Active Listening When Managing A Team

For today’s article, the author actively listened to all her tech-coachees when they told her they don’t know how to actively listen to their own team members. 

However, they usually listen to her, which can only mean that active listening is not a skill, but most probably a matter of motivation: you are capable of listening to what you want to hear or insulate from whatever you don’t.

The problem is that more often you need to listen to things even if you are not in the mood too, because they might be important or they might be coming from a significant source. But even if that wasn’t the case, you wouldn’t really know it, since you didn’t really listen, did you?

Active listening is very different to hearing and it is what differentiates an effective leader from an average manager. While the first is always present in the moment, the other is usually not. 

So before sharing some tips that will help you become a better listener, first we need to look at typical listening mistakes during a discussion. 

  1. You get distracted

At one point during the conversation, you start thinking about a bug in your code, or the film that you saw, or what you did last weekend. However, if you don’t suffer from ADHD (which in any case is very rare in adults), it means that you can self- regulate and actively choose to stay in the conversation. 

  1. You start thinking of your answer before the other person has finished talking

This is also very common. You choose one of the first points made by the other person and mentally start creating your response, losing all the following points being made that could differentiate your eventual response anyway. 

  1. You think you know what the other person is going to say, therefore, you interrupt them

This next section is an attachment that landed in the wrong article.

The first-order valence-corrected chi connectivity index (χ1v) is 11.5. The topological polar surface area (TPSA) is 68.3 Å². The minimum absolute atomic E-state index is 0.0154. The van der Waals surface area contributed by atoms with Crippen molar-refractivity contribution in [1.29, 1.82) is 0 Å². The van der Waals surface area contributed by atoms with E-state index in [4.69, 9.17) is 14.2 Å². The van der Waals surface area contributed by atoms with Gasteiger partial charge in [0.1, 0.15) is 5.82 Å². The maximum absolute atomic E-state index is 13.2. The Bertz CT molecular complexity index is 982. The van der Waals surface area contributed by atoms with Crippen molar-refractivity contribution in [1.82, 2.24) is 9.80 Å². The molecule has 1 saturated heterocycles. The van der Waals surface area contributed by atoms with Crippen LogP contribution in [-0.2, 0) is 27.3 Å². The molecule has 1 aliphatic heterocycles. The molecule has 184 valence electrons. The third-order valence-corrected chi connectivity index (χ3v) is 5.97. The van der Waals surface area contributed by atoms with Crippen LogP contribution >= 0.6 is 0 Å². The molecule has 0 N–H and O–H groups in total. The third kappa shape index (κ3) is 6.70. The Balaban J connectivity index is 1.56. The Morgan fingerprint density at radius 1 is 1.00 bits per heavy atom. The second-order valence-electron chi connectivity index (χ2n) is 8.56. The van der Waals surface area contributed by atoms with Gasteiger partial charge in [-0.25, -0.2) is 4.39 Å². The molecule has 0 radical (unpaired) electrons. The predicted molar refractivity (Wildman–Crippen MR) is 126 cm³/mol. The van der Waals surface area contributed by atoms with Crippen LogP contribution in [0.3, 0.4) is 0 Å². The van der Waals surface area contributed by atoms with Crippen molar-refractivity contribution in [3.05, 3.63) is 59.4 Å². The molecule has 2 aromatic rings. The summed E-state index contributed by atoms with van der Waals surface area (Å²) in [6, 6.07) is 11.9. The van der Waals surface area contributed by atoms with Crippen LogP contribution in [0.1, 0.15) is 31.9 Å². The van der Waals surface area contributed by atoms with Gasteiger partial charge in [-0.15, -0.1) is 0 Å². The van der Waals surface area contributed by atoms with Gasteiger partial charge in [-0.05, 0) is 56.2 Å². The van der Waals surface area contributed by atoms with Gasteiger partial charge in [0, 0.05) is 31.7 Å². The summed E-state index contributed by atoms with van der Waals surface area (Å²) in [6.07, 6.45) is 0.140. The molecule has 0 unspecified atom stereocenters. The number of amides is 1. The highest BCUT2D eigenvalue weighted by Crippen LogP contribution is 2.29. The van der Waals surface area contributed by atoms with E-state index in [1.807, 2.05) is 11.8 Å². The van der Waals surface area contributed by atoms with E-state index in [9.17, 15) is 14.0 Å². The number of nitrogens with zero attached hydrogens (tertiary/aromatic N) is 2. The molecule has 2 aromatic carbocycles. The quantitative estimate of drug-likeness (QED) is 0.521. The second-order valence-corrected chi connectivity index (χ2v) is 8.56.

You are so sure you know the other person (or every person), that you have pre- decided on their behalf what they’re going to say, and you interrupt them so you can answer upfront and save time. Even if you are right 9 out of 10 times, this tenth time it’s bluntly rude and not the approach a collaborative leader would take. 

  1. You come to conclusions too soon 

Let’s say that someone is telling you a story. Too soon in the conversation, based on your instinct/ knowledge of the person/ what usually happens, you come to specific conclusions concerning who’s to blame, who’s the victim, what is the motive here etc. At that point, you stop processing all the data given, leading the other person towards your opinion of what happened, instead of actually trying to understand what is being said. 

  1. You judge

Virginia Johnson (the famous sexologist) was once asked how she feels when she hears weird things from her patients. Her answer was: “when a patient gets in my office and tells me he’s in love with a whale, I ask them how the whale feels about it”. 

For a small person, a small problem is a big problem. You have the right not to engage, or you have the right to actively listen and try to help. The right you don’t have, is make the other person feel bad for sharing something with you.